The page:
2009 Malmaison, Moulis-en-Médoc

SKU #1090643 Wine Spectator

 This has a good sappy feel, with kirsch and cherry preserves flavors laced with a pepper note and a lively tobacco streak. Shows a stony edge on the finish. Drink now through 2015.  (5/ 2012)

K&L Notes

Not to be confused with the Napoleonic museum (Château de Malmaison) located just west of Paris, the 24 hectare Château Malmaison in Moulis, Gironde, was purchased by the Rothschilds in 1973 and lies adjacent to Château Clarke. The abandoned vineyard was renovated between 1974 and 1978, its soils now yielding distinctive and harmonious wines that are mellow, fruity and expressive on the nose.

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Price: $24.99

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Product Reviews:

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By: Angie An |  K&L Staff Member  |  Review Date: 3/26/2014  | Send Email
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This 24 acres property was one of the oldest winery in Medoc (dated back to the middle age). They were restored by the famous Ch. Lafite Rothschild. They now produces some of the finest value Bordeaux blend, very limited amount is ever imported to the U.S. The 2009 is their best showing by far. Malmaison uses a higher percentage of Merlot in their blend so the wine is much more approachable and be enjoy at a younger age. This is one of the best value for 2009 Bordeaux and we don't have much more in stock. I recommend trying a bottle now!
Top Value! Drink from 2014 to 2024

By: Keith Wollenberg |  K&L Staff Member  |  Review Date: 1/23/2014  | Send Email
This was once an abandoned property, renovated and replanted by the Rothschild family over 35 years ago, which means their vines are now mature. This is from a terrific vintage, and shows it. It has both spice and balance, with rich fruit and very nice length for this price range. It is going to be in my Tuesday night mix for the next couple of years. Bravo!
Top Value!

By: Jim Barr |  K&L Staff Member  |  Review Date: 6/29/2012  | Send Email
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I don’t think that I have experienced such an incredibly wonderful vintage as I have with the 2009’s, not since the 1990 productions were released. Although the alcohols are the highest that I have ever seen in Bordeaux, particularly those productions from the Right Bank (Merlot got too ripe), there is so much fruit and structure in these reds, it hides that level of heat. Even the lesser “growth” chateaux are outstanding, and they will not need as much aging. More importantly, they do not cost as much as the Grand Cru and Premier Cru level wines. The 2009 Malmaison is a perfect example to what I am referring. Medium deep ruby in color, the nose offers a cassis to blackberry core of fruit that carries over to its ever expansive palate impression. This Gem is nicely integrated, well balanced, rich with fruit that is framed by a toasty, cedary tone, and finishes with a long, fairly complex set of flavors. Rusty has informed me that this Gem will be one of our house reds for the next three to five years. (Jim Barr) 13.5% ABV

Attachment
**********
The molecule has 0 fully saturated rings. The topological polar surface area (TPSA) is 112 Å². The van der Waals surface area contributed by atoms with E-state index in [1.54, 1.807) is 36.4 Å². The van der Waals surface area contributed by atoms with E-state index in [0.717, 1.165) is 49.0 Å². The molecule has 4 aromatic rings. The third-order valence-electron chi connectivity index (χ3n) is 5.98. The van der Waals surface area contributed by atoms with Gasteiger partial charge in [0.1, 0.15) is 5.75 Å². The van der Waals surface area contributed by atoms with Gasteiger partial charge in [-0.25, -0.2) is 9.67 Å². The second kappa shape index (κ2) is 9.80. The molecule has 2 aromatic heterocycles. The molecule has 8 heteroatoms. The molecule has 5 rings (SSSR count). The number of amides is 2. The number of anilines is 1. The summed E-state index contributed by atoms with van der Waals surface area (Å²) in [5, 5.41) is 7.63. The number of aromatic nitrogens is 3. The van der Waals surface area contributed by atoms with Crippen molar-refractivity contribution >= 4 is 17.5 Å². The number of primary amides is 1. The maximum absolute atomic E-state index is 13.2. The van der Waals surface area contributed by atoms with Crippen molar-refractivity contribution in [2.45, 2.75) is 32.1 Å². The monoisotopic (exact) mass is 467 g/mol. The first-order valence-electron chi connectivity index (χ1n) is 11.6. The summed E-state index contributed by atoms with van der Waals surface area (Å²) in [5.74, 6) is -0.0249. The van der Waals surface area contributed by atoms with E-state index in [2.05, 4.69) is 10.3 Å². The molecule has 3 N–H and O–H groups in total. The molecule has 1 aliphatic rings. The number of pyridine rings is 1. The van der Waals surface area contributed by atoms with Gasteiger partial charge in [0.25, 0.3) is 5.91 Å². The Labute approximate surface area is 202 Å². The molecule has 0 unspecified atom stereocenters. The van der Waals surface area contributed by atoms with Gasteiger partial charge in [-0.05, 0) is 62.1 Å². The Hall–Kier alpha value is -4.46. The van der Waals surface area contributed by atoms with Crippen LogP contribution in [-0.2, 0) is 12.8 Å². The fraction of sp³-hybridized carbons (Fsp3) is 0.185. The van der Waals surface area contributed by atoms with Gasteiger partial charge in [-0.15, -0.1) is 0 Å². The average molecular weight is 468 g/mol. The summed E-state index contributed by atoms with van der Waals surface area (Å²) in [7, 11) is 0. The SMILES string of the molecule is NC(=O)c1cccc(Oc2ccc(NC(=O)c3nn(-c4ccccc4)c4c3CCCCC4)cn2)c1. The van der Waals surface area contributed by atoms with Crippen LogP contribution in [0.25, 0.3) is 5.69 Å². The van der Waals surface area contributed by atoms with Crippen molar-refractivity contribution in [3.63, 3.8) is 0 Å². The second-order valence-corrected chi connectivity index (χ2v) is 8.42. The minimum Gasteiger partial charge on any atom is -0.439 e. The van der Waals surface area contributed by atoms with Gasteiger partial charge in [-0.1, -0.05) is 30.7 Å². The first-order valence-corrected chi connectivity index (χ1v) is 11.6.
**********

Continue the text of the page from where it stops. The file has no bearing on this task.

Drink from 2012 to 2018

Additional Information:

Varietal:

Cabernet Sauvignon and Blends

- Cabernet Sauvignon has come a long way from its role as a blending varietal, however dominant, in the wines of Bordeaux. Today it is the most planted red varietal in the world. Identified as a descendent of Cabernet Franc and Sauvignon Blanc, the late-ripening Cabernet Sauvignon needs to be planted in warmer climates to fully ripen. Its small berries can easily be identified for their distinctive blue color, thick skins and high tannins. And while the varietal has its own definitive characteristics: green pepper-like aromas and black currant flavors among them, it is perhaps most prized for its ability to convey terroir, vintage and winemaking. A relatively new varietal, Cabernet Sauvignon started making inroads into the wines of the Médoc and Graves in the late-18th century. Today it is also dominant in the up-and-coming Entre-Deux-Mers region of Bordeaux and can also be found in Southwest France. It is the companion varietal to Sangiovese in Italy's Super Tuscans and is planted all over Europe, stretching to lesser-known winegrowing regions like Russia and Lebanon. In the Americas Cabernet Sauvignon has found champions in every nook and cranny of California and among winemakers in Washington, where it complements plantings of Merlot. In South America, Cab thrives in Chile, but can also be found in smaller amounts in Argentina and even in Mexico.
Country:

France

- When it comes to wine, France stands alone. No other country can beat it in terms of quality and diversity. And while many of its Region, Bordeaux, Burgundy and Champagne most obviously, produce wine as rare, as sought-after and nearly as expensive as gold, there are just as many obscurities and values to be had from little known appellations throughout the country. To learn everything there is to know about French wine would take a lifetime. To understand and appreciate French wine, one only has to begin tasting them. Click for a list of bestselling items from all of France.
Sub-Region:

Bordeaux

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